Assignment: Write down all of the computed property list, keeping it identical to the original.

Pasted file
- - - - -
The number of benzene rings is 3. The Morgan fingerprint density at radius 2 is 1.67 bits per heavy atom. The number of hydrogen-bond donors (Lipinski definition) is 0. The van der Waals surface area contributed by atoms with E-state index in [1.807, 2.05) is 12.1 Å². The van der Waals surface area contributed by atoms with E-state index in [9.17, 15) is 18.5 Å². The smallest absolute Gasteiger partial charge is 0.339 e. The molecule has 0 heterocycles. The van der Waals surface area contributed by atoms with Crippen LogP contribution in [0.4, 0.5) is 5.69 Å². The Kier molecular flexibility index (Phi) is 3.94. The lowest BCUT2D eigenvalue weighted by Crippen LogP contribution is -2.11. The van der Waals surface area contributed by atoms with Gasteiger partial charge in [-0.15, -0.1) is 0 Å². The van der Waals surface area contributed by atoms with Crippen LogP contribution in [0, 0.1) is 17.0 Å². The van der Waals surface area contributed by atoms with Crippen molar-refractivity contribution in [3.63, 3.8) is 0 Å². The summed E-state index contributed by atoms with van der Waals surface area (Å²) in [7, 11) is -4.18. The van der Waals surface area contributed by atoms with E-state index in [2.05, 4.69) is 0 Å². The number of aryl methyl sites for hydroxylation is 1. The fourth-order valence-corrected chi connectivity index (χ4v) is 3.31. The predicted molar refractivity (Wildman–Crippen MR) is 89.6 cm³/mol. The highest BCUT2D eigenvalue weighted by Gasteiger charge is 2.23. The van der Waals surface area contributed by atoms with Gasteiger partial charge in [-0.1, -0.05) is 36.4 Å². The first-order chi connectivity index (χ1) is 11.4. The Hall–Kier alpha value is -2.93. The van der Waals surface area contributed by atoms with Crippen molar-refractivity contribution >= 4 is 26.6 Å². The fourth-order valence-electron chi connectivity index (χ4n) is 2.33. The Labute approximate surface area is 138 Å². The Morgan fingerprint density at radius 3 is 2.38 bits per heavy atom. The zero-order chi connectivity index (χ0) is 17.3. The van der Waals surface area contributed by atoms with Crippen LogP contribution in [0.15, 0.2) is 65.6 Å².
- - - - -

The number of benzene rings is 3. The Morgan fingerprint density at radius 2 is 1.67 bits per heavy atom. The number of hydrogen-bond donors (Lipinski definition) is 0. The van der Waals surface area contributed by atoms with E-state index in [1.807, 2.05) is 12.1 Å². The van der Waals surface area contributed by atoms with E-state index in [9.17, 15) is 18.5 Å². The smallest absolute Gasteiger partial charge is 0.339 e. The molecule has 0 heterocycles. The van der Waals surface area contributed by atoms with Crippen LogP contribution in [0.4, 0.5) is 5.69 Å². The Kier molecular flexibility index (Phi) is 3.94. The lowest BCUT2D eigenvalue weighted by Crippen LogP contribution is -2.11. The van der Waals surface area contributed by atoms with Gasteiger partial charge in [-0.15, -0.1) is 0 Å². The van der Waals surface area contributed by atoms with Crippen LogP contribution in [0, 0.1) is 17.0 Å². The van der Waals surface area contributed by atoms with Crippen molar-refractivity contribution in [3.63, 3.8) is 0 Å². The summed E-state index contributed by atoms with van der Waals surface area (Å²) in [7, 11) is -4.18. The van der Waals surface area contributed by atoms with E-state index in [2.05, 4.69) is 0 Å². The number of aryl methyl sites for hydroxylation is 1. The fourth-order valence-corrected chi connectivity index (χ4v) is 3.31. The predicted molar refractivity (Wildman–Crippen MR) is 89.6 cm³/mol. The highest BCUT2D eigenvalue weighted by Gasteiger charge is 2.23. The van der Waals surface area contributed by atoms with Gasteiger partial charge in [-0.1, -0.05) is 36.4 Å². The first-order chi connectivity index (χ1) is 11.4. The Hall–Kier alpha value is -2.93. The van der Waals surface area contributed by atoms with Crippen molar-refractivity contribution >= 4 is 26.6 Å². The fourth-order valence-electron chi connectivity index (χ4n) is 2.33. The Labute approximate surface area is 138 Å². The Morgan fingerprint density at radius 3 is 2.38 bits per heavy atom. The zero-order chi connectivity index (χ0) is 17.3. The van der Waals surface area contributed by atoms with Crippen LogP contribution in [0.15, 0.2) is 65.6 Å².